Twenty years ago - Nov 14 - the Cathedral city of Coventry was a thriving community of some two and a half million people.
Twenty years ago - Nov 14 - the Cathedral city of Coventry was a thriving community of some two and a half million people. Situated in the heart of the industrial midlands, it was a vital production centre of Britain's war-time aircraft industry.
Blissfully unaware of what had been planned for them across the Channel in German-occupied France, the industrious citizens were taking their well-earned sleep.
Civil Defense personnel anxiously scanned the sky. The City was bathed in brilliant moonlight.
Their anxiety was justified. Four hundred and fifty German bombers were directed at Coventry that night. Fires kindled by incendiary bombs in the early stages of the raid acted as guides for bomb-aimers to pinpoint their targets.
Within one hour of the attack, Coventry was a sea of fire, visible for miles. Telephone communications failed, gas and water mains were extensively damaged, and most of the roads were blocked by rubble, flames, or unexploded bombs.
Five hundred tons of high explosives and nine hundred canisters of incendiary bombs were dropped on the City over a period of ten hours. 554 people were killed, and 865 seriously wounded.
By closing the City to all but essentially traffic, and with the help of mobile canteens and field kitchens, the city authorities were able to keep things moving, while troops and rescue parties began to clear the rubble-blocked thoroughfares.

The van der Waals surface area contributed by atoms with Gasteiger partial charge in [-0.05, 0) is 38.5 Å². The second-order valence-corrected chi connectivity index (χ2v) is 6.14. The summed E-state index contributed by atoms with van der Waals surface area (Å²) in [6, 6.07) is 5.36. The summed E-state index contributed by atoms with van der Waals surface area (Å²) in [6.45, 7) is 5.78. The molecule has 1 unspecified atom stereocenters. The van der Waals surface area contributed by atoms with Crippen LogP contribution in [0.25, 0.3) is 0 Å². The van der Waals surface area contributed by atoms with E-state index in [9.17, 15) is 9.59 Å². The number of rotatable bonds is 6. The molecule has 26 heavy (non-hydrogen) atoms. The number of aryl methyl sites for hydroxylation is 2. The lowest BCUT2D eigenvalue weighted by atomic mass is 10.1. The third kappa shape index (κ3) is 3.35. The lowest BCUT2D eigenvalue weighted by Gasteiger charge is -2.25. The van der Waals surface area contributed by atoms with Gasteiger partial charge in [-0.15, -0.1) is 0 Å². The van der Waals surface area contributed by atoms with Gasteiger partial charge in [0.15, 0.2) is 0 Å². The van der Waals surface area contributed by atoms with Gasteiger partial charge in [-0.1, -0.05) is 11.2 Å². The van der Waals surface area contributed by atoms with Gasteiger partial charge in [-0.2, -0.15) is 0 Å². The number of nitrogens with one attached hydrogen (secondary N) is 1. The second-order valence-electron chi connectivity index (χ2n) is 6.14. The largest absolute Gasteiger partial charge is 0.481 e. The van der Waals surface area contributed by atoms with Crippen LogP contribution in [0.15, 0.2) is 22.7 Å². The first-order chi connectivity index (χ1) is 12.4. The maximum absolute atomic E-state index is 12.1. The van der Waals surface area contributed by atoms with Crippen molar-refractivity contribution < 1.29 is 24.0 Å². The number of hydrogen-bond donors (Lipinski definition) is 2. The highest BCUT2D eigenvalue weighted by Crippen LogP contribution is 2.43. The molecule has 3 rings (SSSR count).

Coventry was a scenes of devastation. More than five and a half thousand dwellings, shops, offices and other buildings were destroyed, and almost fifty-one thousand houses were damaged.
The great raid completely destroyed the city centre. But sketch plans for its re-development had been in existence since before the war's outbreak. This meant that Coventry was in a position to take immediate advantage of the opportunity afforded by blitz damage.
Now it has been completely rebuilt as a delightful traffic-free Precinct. The central shopping area is most attractively laid out with a wealth of flowers, trees and shrubs in a setting of a lawn. Modern shops and stores have been designed to provide covered pavements where shoppers are sheltered from the discomforts of inclement weather.
Since the war some 21,000 dwellings have been built in Coventry,and this figure is being substantially increased month by month.
Only the tower and spire are left of the five hundred year-old original, but Professor Basil Spence has incorporated those ruins in the beautiful new Cathedral. It will be consecrated in 1962.
Coventry's claim to be one of Britain's most go-ahead cities is certainly no idle boast.